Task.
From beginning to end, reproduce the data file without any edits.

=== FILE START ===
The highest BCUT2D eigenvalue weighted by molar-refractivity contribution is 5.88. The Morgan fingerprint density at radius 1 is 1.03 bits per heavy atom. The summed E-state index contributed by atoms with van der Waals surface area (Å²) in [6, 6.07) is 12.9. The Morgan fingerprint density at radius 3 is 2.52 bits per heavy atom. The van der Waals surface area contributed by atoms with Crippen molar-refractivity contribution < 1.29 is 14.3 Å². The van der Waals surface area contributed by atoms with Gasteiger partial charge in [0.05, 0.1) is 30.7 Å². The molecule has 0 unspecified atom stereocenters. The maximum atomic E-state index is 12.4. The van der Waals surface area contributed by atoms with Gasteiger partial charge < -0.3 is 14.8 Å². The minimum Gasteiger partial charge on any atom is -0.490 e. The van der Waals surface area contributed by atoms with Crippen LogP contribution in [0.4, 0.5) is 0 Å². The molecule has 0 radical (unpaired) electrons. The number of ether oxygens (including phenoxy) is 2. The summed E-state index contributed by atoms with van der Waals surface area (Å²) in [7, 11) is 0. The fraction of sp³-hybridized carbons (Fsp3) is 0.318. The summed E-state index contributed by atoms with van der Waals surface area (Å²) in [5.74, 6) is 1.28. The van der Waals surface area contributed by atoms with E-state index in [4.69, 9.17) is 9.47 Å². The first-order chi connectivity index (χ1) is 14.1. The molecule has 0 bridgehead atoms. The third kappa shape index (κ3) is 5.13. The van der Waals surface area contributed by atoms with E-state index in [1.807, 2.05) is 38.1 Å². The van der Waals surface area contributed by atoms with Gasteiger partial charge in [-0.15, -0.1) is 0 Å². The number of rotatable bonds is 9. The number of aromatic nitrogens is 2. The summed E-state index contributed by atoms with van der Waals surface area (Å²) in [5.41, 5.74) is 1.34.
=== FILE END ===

The highest BCUT2D eigenvalue weighted by molar-refractivity contribution is 5.88. The Morgan fingerprint density at radius 1 is 1.03 bits per heavy atom. The summed E-state index contributed by atoms with van der Waals surface area (Å²) in [6, 6.07) is 12.9. The Morgan fingerprint density at radius 3 is 2.52 bits per heavy atom. The van der Waals surface area contributed by atoms with Crippen molar-refractivity contribution < 1.29 is 14.3 Å². The van der Waals surface area contributed by atoms with Gasteiger partial charge in [0.05, 0.1) is 30.7 Å². The molecule has 0 unspecified atom stereocenters. The maximum atomic E-state index is 12.4. The van der Waals surface area contributed by atoms with Gasteiger partial charge < -0.3 is 14.8 Å². The minimum Gasteiger partial charge on any atom is -0.490 e. The van der Waals surface area contributed by atoms with Crippen LogP contribution in [0.4, 0.5) is 0 Å². The molecule has 0 radical (unpaired) electrons. The number of ether oxygens (including phenoxy) is 2. The summed E-state index contributed by atoms with van der Waals surface area (Å²) in [7, 11) is 0. The fraction of sp³-hybridized carbons (Fsp3) is 0.318. The summed E-state index contributed by atoms with van der Waals surface area (Å²) in [5.74, 6) is 1.28. The van der Waals surface area contributed by atoms with E-state index in [4.69, 9.17) is 9.47 Å². The first-order chi connectivity index (χ1) is 14.1. The molecule has 0 bridgehead atoms. The third kappa shape index (κ3) is 5.13. The van der Waals surface area contributed by atoms with E-state index in [1.807, 2.05) is 38.1 Å². The van der Waals surface area contributed by atoms with Gasteiger partial charge in [-0.15, -0.1) is 0 Å². The number of rotatable bonds is 9. The number of aromatic nitrogens is 2. The summed E-state index contributed by atoms with van der Waals surface area (Å²) in [5.41, 5.74) is 1.34.